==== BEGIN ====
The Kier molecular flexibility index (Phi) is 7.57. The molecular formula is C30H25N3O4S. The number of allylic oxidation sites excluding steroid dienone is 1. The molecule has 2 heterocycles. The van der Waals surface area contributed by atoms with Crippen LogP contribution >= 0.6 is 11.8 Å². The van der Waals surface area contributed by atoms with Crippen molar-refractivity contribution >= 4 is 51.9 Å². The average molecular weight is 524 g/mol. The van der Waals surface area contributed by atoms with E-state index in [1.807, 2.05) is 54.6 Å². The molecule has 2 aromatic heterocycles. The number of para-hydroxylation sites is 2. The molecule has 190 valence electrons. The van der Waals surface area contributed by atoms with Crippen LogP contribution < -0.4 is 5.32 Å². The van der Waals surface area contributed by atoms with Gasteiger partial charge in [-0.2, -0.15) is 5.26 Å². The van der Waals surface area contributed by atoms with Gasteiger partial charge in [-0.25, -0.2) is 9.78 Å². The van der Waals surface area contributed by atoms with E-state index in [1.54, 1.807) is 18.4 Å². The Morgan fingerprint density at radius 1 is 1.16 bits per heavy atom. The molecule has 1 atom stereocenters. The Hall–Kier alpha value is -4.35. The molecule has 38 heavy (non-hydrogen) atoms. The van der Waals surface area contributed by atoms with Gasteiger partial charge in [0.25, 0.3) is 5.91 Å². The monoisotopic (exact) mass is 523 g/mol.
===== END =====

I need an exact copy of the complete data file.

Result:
The Kier molecular flexibility index (Phi) is 7.57. The molecular formula is C30H25N3O4S. The number of allylic oxidation sites excluding steroid dienone is 1. The molecule has 2 heterocycles. The van der Waals surface area contributed by atoms with Crippen LogP contribution >= 0.6 is 11.8 Å². The van der Waals surface area contributed by atoms with Crippen molar-refractivity contribution >= 4 is 51.9 Å². The average molecular weight is 524 g/mol. The van der Waals surface area contributed by atoms with E-state index in [1.807, 2.05) is 54.6 Å². The molecule has 2 aromatic heterocycles. The number of para-hydroxylation sites is 2. The molecule has 190 valence electrons. The van der Waals surface area contributed by atoms with Crippen LogP contribution < -0.4 is 5.32 Å². The van der Waals surface area contributed by atoms with Gasteiger partial charge in [-0.2, -0.15) is 5.26 Å². The van der Waals surface area contributed by atoms with Gasteiger partial charge in [-0.25, -0.2) is 9.78 Å². The van der Waals surface area contributed by atoms with E-state index in [1.54, 1.807) is 18.4 Å². The Morgan fingerprint density at radius 1 is 1.16 bits per heavy atom. The molecule has 1 atom stereocenters. The Hall–Kier alpha value is -4.35. The molecule has 38 heavy (non-hydrogen) atoms. The van der Waals surface area contributed by atoms with Gasteiger partial charge in [0.25, 0.3) is 5.91 Å². The monoisotopic (exact) mass is 523 g/mol.